Well, for starters, the end of the Mayan calendar does not mean the end of the world. The cartoon above shows most probably what would have happened.  And no one is stupid enough to expect the plot of a pathetic Roland Emmerich motion picture becoming reality. Although I must say that the panic and destruction in that pathetic motion picture to some extent is very much possible, but perhaps not at ridiculosly apocalyptic levels.

But what really ticks me off is religious people criticizing and invalidating the Mayan Apocalypse theory with a shot of preaching of their own version of the Apocalypse, let it be Hadith eschatology or the Book of Revelations and the Rapture. And the usual line “Only Allah knows about the end of the world”. So your criticism on anyone and anything is more than welcome, but please do examine the validity of the explanation that you are confidently presenting as its alternative as well.

I mean how ridiculous can you get. If we consider the Mayan “prophesy” (because I am not even sure if there was any prophesy at all) to be religious, has it occurred to the religious people that their versions of the story-that-never-happened could be equally false? Especially when their versions of the history have no place for the dinosaurs who went extinct after a similar apocalyptic event, as per scientific estimates with the most plausible explanation, which you are free to doubt without being responsible enough to explain your conviction over your belief-without-evidence.

Source: disbelief.net via Michael Dare

Source: disbelief.net via Michael Dare

Yes there are millions more waiting for Jesus, the Mahdi, the Meshiach, Kalki and God knows who else. Are they any saner than the ones who have been supposed to have brought forth the Doomsday prophesy, a misnomer in the Mayan case. Sorry I am using the Apocalypse as an excuse to bash religion, but it’s just so related to it that it controls people’s lives, especially the Abrahamic fanatics, who base their present prejudices on the basis of horrific future certainties. I can tell that a lot of silent animosity between Muslims and Jews is because of the end of days traditions.

Actually it was really amusing. A news anchor on Aaj TV (and I really don’t want to single them out, it must be going on on several other Pakistani “news” channels as well, but that’s what I was watching at that time) was presenting a report on the December 2012 craze and he was literally preaching Islam on television and I said to whoever was sitting with me: Is this news? Is this a professional news channel? “Only Allah knows about the Judgment Day”. Are we presenting that statement as a fact to the people? I’d never allow that if I were in charge but it’s just hilarious. Maybe they should start hiring mullahs as newscasters and newsroom editors.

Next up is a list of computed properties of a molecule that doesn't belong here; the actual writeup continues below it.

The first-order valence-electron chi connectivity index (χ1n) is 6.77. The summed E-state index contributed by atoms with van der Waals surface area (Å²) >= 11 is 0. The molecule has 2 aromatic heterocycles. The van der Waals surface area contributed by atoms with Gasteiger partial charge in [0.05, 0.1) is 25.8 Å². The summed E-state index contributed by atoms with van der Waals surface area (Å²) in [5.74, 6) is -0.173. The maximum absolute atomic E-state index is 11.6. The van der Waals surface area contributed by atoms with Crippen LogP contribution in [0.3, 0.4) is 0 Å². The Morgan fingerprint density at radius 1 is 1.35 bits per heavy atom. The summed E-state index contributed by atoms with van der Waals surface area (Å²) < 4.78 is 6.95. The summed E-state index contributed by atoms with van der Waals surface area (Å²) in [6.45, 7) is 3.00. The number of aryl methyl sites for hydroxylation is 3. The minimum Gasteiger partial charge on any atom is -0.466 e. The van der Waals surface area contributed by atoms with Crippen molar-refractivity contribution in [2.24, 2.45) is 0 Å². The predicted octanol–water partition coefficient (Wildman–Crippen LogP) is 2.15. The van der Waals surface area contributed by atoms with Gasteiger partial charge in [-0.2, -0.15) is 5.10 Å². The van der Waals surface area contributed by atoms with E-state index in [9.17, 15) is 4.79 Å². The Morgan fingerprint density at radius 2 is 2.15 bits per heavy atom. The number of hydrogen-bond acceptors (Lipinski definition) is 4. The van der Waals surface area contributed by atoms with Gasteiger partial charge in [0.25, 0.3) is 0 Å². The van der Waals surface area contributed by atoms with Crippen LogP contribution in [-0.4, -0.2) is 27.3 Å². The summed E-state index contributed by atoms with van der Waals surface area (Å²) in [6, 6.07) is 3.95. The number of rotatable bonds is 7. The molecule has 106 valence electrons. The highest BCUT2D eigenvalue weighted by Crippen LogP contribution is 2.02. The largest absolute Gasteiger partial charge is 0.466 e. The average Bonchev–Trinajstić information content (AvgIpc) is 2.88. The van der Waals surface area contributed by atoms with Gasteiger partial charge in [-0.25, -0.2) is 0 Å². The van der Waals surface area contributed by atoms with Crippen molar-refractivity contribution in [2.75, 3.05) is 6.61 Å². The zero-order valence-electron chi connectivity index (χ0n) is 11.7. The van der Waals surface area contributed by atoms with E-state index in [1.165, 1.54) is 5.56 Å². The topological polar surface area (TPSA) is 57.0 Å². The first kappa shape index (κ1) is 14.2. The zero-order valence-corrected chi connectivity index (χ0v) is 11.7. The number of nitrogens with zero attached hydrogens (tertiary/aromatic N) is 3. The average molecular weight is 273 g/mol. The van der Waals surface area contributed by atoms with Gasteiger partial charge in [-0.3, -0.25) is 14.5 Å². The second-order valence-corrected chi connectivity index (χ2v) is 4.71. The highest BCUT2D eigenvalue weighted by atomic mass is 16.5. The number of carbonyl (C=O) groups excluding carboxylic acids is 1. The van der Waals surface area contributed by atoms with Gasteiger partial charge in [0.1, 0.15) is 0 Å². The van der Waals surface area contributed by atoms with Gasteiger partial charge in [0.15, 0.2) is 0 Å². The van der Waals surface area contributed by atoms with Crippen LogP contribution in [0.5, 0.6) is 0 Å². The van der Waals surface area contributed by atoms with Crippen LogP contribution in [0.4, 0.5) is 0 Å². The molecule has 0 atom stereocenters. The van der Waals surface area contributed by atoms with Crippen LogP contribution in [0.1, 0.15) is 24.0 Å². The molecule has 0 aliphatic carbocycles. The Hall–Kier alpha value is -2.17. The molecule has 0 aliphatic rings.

But the fact remains that science tells us there will be an Apocalypse sooner or later, whenever it may occur. The Earth could be eaten up by the Sun if Andromeda does not bang into our system before that, or we do not get to witness a Gamma Ray Burst in the coming months that occurred thousands or even millions of years ago. But I believe we have made enough scientific progress to see it coming a bit before it occurs, unless the space agencies choose to hide the information, and in any case we would not be able to do much about it though. Recall Armageddon (1998)?

But even a major earthquake or a flash flood or a tsunami is like Apocalypse for a person whose home is swept away with the indifferent fury of Mother Nature. Therefore, I would not call those who are spending hundreds of thousands of dollars to take precautions idiots. I think their investment is going to pay off sooner and later, and while hoaxes like 2012 could be dismissed as propaganda for stimulating the business of the “survival industry”, it is not really a bad idea investing for a doomsday backup, whether they call it paranoia or not. Though the key is ease of access on a minute’s notice.

In a similar effort, a Chinese citizen Li Qiyuan has built a spherical doomsday ark that can support 30 people for 2 months in apocalyptic conditions at a cost of $ 288,000. Sounds pretty impressive, especially because it could possibly withstand a lot of shock, though I am not sure about the impact on the physical health of the persons inside. But nevertheless, it is the next best thing after the underground shelter and Larry Hall’s comprehensive luxury 2012 condos. Another entrepreneur with a similar invention has even started taking orders.

The Chinese inventor fittingly named his creation the “Noah’s Ark” and the funny part is that a group of Muslims found that offensive, as usual.  I just hope they don’t kill this very very useful man. But apart from jokes, it is blasphemy scanners like these who end up achieving violent protests and killings.

So I’m glad the end of the world turned out to be pretty hilarious in the end.

Anyway.

Happy Mayan Apocalypse Day.

Better luck next time.